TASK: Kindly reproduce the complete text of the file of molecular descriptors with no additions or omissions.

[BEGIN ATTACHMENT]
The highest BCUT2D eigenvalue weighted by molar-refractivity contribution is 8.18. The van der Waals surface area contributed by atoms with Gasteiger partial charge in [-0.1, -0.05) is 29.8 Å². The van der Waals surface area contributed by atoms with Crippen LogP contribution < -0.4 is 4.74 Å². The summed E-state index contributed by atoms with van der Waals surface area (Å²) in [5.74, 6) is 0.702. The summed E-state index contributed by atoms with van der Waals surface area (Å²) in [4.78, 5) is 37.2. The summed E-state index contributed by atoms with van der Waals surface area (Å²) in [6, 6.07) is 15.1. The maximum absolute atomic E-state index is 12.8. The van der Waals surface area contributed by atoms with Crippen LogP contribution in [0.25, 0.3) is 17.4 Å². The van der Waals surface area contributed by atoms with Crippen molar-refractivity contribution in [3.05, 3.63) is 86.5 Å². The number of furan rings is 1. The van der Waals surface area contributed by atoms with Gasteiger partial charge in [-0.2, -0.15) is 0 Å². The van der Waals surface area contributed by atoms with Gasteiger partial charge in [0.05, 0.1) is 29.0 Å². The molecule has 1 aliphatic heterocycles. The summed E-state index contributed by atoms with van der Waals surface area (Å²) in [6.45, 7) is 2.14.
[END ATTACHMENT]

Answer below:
The highest BCUT2D eigenvalue weighted by molar-refractivity contribution is 8.18. The van der Waals surface area contributed by atoms with Gasteiger partial charge in [-0.1, -0.05) is 29.8 Å². The van der Waals surface area contributed by atoms with Crippen LogP contribution < -0.4 is 4.74 Å². The summed E-state index contributed by atoms with van der Waals surface area (Å²) in [5.74, 6) is 0.702. The summed E-state index contributed by atoms with van der Waals surface area (Å²) in [4.78, 5) is 37.2. The summed E-state index contributed by atoms with van der Waals surface area (Å²) in [6, 6.07) is 15.1. The maximum absolute atomic E-state index is 12.8. The van der Waals surface area contributed by atoms with Crippen LogP contribution in [0.25, 0.3) is 17.4 Å². The van der Waals surface area contributed by atoms with Crippen molar-refractivity contribution in [3.05, 3.63) is 86.5 Å². The number of furan rings is 1. The van der Waals surface area contributed by atoms with Gasteiger partial charge in [-0.2, -0.15) is 0 Å². The van der Waals surface area contributed by atoms with Gasteiger partial charge in [0.05, 0.1) is 29.0 Å². The molecule has 1 aliphatic heterocycles. The summed E-state index contributed by atoms with van der Waals surface area (Å²) in [6.45, 7) is 2.14.